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Artist Beth Crabb: Combining practical and beautiful with basket weaving

“I think I’ve probably been an artist my whole life.”

MOOSE JAW — Beth Crabb has been a basketeer — a person who weaves baskets — for over 30 years, after taking a basketry course in Crete, Nebraska in 1991. Since then, she has taught herself from books and through trial and error to weave masterpieces recognized across the country.

She’s been a teacher at art schools in Saskatchewan, Alberta, and B.C., and at many local guild workshops and art galleries. Crabb has also produced artwork in pottery and watercolour painting.

Crabb’s husband Byron is a retired veterinarian and a carver in bone, wood, and stone. His masterworks are of the animals he spent his career tending to, and the couple have enjoyed working and teaching together throughout their marriage.

In 2007, they travelled together to Ottawa for Canada Day, representing the Moose Jaw arts community, which Crabb said was a true honour.

Beth and Byron Crabb share artist’s initials, and Byron enjoys carving a tiny crab as his mark. A sign at the door of their home “warns” that “two old crabs live here.”

“I think I’ve probably been an artist my whole life,” Crabb muses. “Always sketching as a kid, that kind of thing. Probably the first thing I did, though, to pursue art aside from just sketching was a basketry class down in Crete, Nebraska. We were going down there because Byron was taking a carving course, learning how to do antler carvings.”

She had intended to treat the trip as a holiday. While browsing a brochure from the school, however, she noticed a basketry course was being offered as well.

“I’ve always been intrigued by baskets, like, how do they happen? I didn’t understand. So, I took a week-long class down there, and that was it.”

She hasn’t taken any further basketry classes, aside from one or two for willow-weaving.

Willow is substantially different from the reed Crabb normally uses. The tough, stiff twigs must be steamed and bent and hand-worked into compliance — a difficult process that results in aching hands.

Her materials — rattan, also called reed — are imported from Southeast Asia, the only place rattan grows in quantity. The necessity of importing reed can be a barrier to those wanting to start in the craft, she admits.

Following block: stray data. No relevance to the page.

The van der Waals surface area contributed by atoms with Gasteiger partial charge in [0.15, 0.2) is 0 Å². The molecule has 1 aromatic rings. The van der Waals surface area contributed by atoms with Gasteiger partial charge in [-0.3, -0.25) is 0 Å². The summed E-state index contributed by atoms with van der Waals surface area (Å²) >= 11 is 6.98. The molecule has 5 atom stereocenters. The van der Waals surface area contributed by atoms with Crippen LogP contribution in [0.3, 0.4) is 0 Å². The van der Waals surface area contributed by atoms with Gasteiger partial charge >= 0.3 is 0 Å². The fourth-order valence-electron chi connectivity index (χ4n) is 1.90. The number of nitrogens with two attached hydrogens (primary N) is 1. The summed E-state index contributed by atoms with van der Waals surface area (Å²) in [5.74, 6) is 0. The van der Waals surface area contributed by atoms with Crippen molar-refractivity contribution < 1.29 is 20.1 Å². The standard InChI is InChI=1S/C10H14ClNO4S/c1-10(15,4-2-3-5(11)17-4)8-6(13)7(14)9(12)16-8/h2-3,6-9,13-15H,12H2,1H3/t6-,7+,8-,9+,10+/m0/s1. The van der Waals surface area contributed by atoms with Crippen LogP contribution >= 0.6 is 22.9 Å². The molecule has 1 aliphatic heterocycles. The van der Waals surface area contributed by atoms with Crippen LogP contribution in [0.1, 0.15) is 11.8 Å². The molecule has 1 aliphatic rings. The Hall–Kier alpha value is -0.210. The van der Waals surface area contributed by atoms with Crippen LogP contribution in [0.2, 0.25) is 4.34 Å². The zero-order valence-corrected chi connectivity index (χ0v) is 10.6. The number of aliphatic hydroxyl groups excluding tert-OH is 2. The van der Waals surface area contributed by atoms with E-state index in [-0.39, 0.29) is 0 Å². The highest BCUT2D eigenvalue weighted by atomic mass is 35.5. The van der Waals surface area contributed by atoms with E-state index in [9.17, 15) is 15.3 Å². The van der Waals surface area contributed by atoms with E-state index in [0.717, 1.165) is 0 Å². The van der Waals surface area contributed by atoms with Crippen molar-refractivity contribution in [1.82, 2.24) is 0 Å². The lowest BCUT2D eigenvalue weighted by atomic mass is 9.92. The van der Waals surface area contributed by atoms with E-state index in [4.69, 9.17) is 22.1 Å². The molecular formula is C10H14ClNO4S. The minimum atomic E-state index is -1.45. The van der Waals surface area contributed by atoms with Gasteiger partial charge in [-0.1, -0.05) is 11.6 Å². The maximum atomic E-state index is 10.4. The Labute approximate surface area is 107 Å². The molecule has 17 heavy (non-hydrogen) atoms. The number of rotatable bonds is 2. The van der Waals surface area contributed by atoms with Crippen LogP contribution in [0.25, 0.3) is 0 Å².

“If you want to do willow basketry, fine, there’s willow everywhere,” Crabb explains. “But reed only grows in other parts of the world… There’s a lot more basket weavers in the States, so I bring mine in from there.”

Reed can be flat, semi-rounded, or rounded depending on the shape of the final basket. The width and thickness of the stem also varies.

Leaving the stems their natural colour is popular with basketeers. Part of the art form's attraction is its thousands of years of history as a practical technology. Allowing the pale, gentle colour to speak for itself is traditional.

“I really encourage anybody who takes one of my classes to take what you’ve made home and love it and use it,” Crabb said. “It wants to be used, it wants to be part of your life.”

The beauty of functional art does intersect with colour, though — and with the artist’s attempt to capture memory, emotion, and concept through abstraction.

This piece captures the memory of a New Zealand holiday, a coastal road, and a cove filled with waving seagrass (photo by Gordon Edgar)

“To me, this was a really fun, favourite piece that I did for a show at the (MJMAG) once. We had been in New Zealand and driving along the coastal roads. You’re looking right down at the sea, and in one spot there was this little cove and all the seagrass was just swirling, and the ocean colours and I thought, ‘Oh… I have to try and do that.’”

Crabb uses high-tech cold-water dyes — necessitating goggles, gloves, and a respirator — when she needs colour. It doesn’t fade. With experience — and oodles of notepaper — she has also learned to get just the blend and shade she wants.

“I’d also been given all these oyster shells that were clustered together… and I got the blend of the green and the blue, and then sort of the wild tendrils coming up. It was really fun to have that memory and to try to capture it.”

Crabb is as much a businessperson as an artist, she notes, but she does sell her work and take commissions. She is a juried member of the Saskatchewan Craft Council, which helps her sell her pieces at shows throughout the province.

Contact Beth at or by calling 306-690-4424 for more information.

Beth will be teaching a basketry class at the Moose Jaw Museum & Art Gallery (MJM&AG) on Saturday, Nov. 5 from 8:30 a.m. to 4:30 p.m. Students will complete a basket, start to finish, in one day. Sign up at

She will also be at the MJM&AG gift shop on Oct. 15 from 10 a.m. to 5 p.m. for the 10th annual Moostletoe Artists Studio Tour. Tour participants will meet Crabb alongside Indigenous beadwork artist Jazenta Saultier. They will be answering questions and displaying some of their work.